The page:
Clothesline in Winter

Clothesline in Winter

Tuesday, August 28, 2012

So Much Coal: Why Not Use It?

“We have 250 years of coal. Why the heck wouldn’t we use it?”  Mitt Romney, August 16, 2012

Every so often, a question gets asked that simply demands an answer.  Especially so when the asker may soon become President of the United States.

Now we recognize that this is a bit ticklish. Democrats, Independents and Republicans all read the Clothesline Report.  And we have done our best to remain politically neutral. In the past I’ve been criticized for gushing over a Republican congressman’s stance on carbon pricing. And I’ve been hauled off to jail for protesting the policies of a Democratic president. So maybe I’ve earned the right to give an honest answer to a Republican’s question.

Earth science tells us that for the last two million years, the earth has known two principal conditions: ice ages, and interglacial. During ice ages, there were about 440 billion tons of CO2 in the atmosphere; in the nice warm interglacial periods, atmospheric CO2 increased to 660 billion tons.  It usually hasn’t lingered too long in the middle, but switched back and forth every 100,000 years, or so.

440 billion tons and it’s cold; 660 billion tons and it’s warm – warm like the world our ancestors were born into, and in which human civilization flourished. Things fluctuated from time to time, but the range was stable enough to support complex societies like ours.

But that all began to change in the mid-18th century, when mankind started burning coal, and then oil & gas. Furthermore, armed with the power of fossil fuels, humankind began mowing down the carbon-rich forests as well.  Now, instead of 660 billion tons of CO2 in the air, there are more than 880 billion tons. For millions of years, the atmosphere has never held this much carbon – double the level of the ice ages. In fact, since 1750, we’ve taken the increase in carbon since the ice ages, and doubled it again.

And now, an American presidential candidate wants to know: Why not produce and burn all our remaining reserves of coal?

There was once a Republican president who figured that politicians could use some help with scientific questions. So Abraham Lincoln created the National Academy of Sciences. For the last century and a half, the NAS has been digesting state-of-the-art science for our nation’s leaders.  Today, the NAS has some answers for Mr. Romney:

“The higher the total CO2 emitted,” says the latest NAS report, “and the higher the resulting atmospheric concentration, the higher the warming will be for the next thousand years.” They illustrate the relationship between heating the globe and CO2 concentration in this graph:

National Academy: The more CO2 emissions, the hotter the earth will be.
The implications of the NAS graph are clear: the earth is already going to get much warmer, but the extent of the heating will depend on how much more carbon we burn.  

And how much more CO2 would result from all that U.S. coal? Well, here’s a bit of hypothetical math. The earth went into the Industrial Revolution with 660 billion tons of CO2 in the atmosphere. Mankind has raised that level to 885 billion tons today, a level not seen on earth in millions of years.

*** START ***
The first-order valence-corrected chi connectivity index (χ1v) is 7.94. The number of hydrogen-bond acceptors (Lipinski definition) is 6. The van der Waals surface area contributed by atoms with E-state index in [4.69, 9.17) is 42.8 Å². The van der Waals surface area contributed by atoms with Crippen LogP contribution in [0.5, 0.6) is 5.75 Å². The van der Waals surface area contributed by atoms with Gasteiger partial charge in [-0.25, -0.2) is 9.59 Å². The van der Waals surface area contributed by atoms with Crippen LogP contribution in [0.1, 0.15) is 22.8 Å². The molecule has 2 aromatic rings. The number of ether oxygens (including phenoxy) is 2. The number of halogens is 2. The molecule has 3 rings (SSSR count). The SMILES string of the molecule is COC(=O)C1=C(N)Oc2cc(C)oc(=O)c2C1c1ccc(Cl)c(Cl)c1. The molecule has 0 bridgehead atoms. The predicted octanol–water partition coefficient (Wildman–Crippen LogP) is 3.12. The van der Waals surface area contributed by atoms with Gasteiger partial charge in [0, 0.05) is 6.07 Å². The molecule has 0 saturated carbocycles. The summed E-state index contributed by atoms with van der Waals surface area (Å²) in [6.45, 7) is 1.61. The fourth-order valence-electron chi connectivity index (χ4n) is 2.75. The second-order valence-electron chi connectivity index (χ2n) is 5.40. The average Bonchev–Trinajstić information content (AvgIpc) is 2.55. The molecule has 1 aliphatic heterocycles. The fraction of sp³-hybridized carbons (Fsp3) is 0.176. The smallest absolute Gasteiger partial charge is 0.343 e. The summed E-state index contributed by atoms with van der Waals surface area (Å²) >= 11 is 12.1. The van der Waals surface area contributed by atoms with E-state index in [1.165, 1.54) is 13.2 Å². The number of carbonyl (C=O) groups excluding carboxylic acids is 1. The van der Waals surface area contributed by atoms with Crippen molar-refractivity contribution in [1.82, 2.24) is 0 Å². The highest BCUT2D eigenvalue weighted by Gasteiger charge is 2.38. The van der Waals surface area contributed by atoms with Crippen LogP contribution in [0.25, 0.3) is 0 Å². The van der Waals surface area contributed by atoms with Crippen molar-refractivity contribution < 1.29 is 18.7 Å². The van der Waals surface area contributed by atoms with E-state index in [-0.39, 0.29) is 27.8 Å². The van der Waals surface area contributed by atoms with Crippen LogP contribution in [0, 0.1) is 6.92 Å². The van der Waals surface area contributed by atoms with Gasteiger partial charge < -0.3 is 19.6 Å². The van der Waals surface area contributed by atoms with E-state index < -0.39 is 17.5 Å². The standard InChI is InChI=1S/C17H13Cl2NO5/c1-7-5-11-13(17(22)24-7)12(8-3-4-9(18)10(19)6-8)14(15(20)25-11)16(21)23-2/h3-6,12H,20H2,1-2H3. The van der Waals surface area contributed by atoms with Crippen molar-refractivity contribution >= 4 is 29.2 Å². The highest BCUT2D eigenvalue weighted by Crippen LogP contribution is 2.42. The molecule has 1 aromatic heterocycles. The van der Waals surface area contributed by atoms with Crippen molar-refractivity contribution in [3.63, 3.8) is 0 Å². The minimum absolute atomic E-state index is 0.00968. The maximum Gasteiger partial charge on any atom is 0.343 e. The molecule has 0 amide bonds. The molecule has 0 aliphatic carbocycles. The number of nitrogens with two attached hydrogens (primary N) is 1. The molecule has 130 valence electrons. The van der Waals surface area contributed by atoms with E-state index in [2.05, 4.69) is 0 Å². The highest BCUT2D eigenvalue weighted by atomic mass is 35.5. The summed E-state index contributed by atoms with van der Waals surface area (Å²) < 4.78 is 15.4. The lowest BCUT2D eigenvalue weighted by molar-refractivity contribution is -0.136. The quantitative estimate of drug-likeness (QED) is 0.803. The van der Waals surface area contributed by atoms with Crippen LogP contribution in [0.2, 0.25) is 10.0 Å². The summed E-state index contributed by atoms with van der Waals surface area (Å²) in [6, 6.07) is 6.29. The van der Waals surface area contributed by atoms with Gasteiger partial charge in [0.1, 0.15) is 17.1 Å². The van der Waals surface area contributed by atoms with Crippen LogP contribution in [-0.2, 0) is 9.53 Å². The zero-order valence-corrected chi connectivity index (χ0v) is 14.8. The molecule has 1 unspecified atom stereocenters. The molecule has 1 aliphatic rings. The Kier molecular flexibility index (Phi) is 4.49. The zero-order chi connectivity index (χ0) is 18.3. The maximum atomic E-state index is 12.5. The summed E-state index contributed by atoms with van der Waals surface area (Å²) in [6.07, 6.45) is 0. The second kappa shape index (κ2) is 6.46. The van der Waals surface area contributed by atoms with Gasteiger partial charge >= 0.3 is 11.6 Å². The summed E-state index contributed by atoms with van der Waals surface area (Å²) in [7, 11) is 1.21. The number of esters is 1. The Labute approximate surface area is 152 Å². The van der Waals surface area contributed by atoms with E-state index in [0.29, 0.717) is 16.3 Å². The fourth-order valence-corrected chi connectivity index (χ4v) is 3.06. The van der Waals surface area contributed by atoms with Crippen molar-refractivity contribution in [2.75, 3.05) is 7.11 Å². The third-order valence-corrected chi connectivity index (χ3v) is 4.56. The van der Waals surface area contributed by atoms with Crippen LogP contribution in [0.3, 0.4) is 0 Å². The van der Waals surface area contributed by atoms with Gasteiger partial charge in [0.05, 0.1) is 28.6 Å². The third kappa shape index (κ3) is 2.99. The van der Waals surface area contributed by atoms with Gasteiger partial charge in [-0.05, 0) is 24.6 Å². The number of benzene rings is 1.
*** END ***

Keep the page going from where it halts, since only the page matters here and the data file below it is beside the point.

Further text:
Now let’s suppose – for the sake of illustration – that the whole world stopped burning all fossil fuels tomorrow – cold turkey. Not one gasoline engine; not one gas stove; not one coal mine anywhere – except only American coal mines. And we produced all that coal, as Mr. Romney suggested. Then what? The following table tells the hypothetical story:

The earth’s atmosphere would then be clogged with more than 1.2 trillion tons of CO2. That’s about double the pre-industrial level, and enough, according to the NAS, to raise global heat by 6.1oF. This isn’t a projection or a scientific model. It’s accounting.

What does 6.1oF more heat mean for the earth?  Here again, we look to the NAS for insight. They tell us:
  • Global crop yields would decrease by 20-50%, based on current farming practices.
  • 90% of summers would be hotter than the hottest 5% of summers in the 20th century.
  • In the U.S. West, wild fires would be 6 to 12 times larger than they are today.
  • The Greenland Ice Sheet would shrink and eventually disappear, raising sea levels by 13-24 feet.
  • And although the NAS doesn’t mention it, New York would feel like Huntsville, AL; Huntsville would feel like Waco, TX; and Waco would feel downright infernal.

U.S. coal alone would crank up the earth's heat by 6.1F.
I know all this sounds scary. But it’s not nearly scary enough. Remember, our hypothetical case assumed that the whole world immediately stops using all fossil fuels except U.S. coal. In fact, American coal accounts for only 30% of global CO2 emissions.  The remaining 70% – from Canadian tars sands oil, to Saudi light crude, to Chinese coal mines and American shale gas – aren’t going away anytime soon.  In fact, the more recklessly an American president insists on his right to foul the global atmosphere for short-term national gain, surely the more we must expect other nations to do the same.

So, why shouldn’t we use all our American coal? Maybe the question shouldn’t be directed to cheering supporters at a campaign stop. Instead, it might be wise to ask the researchers at the U.S. National Academy of Sciences. The greatest Republican ever – and perhaps the greatest president – established them for this very reason.

Thanks for reading, and may God bless you.

J. Elwood

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